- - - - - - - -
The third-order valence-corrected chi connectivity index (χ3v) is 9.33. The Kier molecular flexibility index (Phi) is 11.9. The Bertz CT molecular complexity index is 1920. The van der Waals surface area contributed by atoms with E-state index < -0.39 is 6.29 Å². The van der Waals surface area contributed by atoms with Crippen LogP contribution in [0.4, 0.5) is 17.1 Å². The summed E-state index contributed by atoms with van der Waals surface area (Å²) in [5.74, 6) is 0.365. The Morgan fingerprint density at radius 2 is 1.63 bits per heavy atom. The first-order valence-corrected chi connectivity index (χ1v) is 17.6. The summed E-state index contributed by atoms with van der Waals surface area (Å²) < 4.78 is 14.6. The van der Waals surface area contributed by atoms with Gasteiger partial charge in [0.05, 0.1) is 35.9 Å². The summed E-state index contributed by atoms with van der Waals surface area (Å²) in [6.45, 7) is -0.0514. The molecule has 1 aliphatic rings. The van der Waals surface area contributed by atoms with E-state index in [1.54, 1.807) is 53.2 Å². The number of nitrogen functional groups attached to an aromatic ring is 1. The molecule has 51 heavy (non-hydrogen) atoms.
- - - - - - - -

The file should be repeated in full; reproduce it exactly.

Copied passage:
The third-order valence-corrected chi connectivity index (χ3v) is 9.33. The Kier molecular flexibility index (Phi) is 11.9. The Bertz CT molecular complexity index is 1920. The van der Waals surface area contributed by atoms with E-state index < -0.39 is 6.29 Å². The van der Waals surface area contributed by atoms with Crippen LogP contribution in [0.4, 0.5) is 17.1 Å². The summed E-state index contributed by atoms with van der Waals surface area (Å²) in [5.74, 6) is 0.365. The Morgan fingerprint density at radius 2 is 1.63 bits per heavy atom. The first-order valence-corrected chi connectivity index (χ1v) is 17.6. The summed E-state index contributed by atoms with van der Waals surface area (Å²) < 4.78 is 14.6. The van der Waals surface area contributed by atoms with Gasteiger partial charge in [0.05, 0.1) is 35.9 Å². The summed E-state index contributed by atoms with van der Waals surface area (Å²) in [6.45, 7) is -0.0514. The molecule has 1 aliphatic rings. The van der Waals surface area contributed by atoms with E-state index in [1.54, 1.807) is 53.2 Å². The number of nitrogen functional groups attached to an aromatic ring is 1. The molecule has 51 heavy (non-hydrogen) atoms.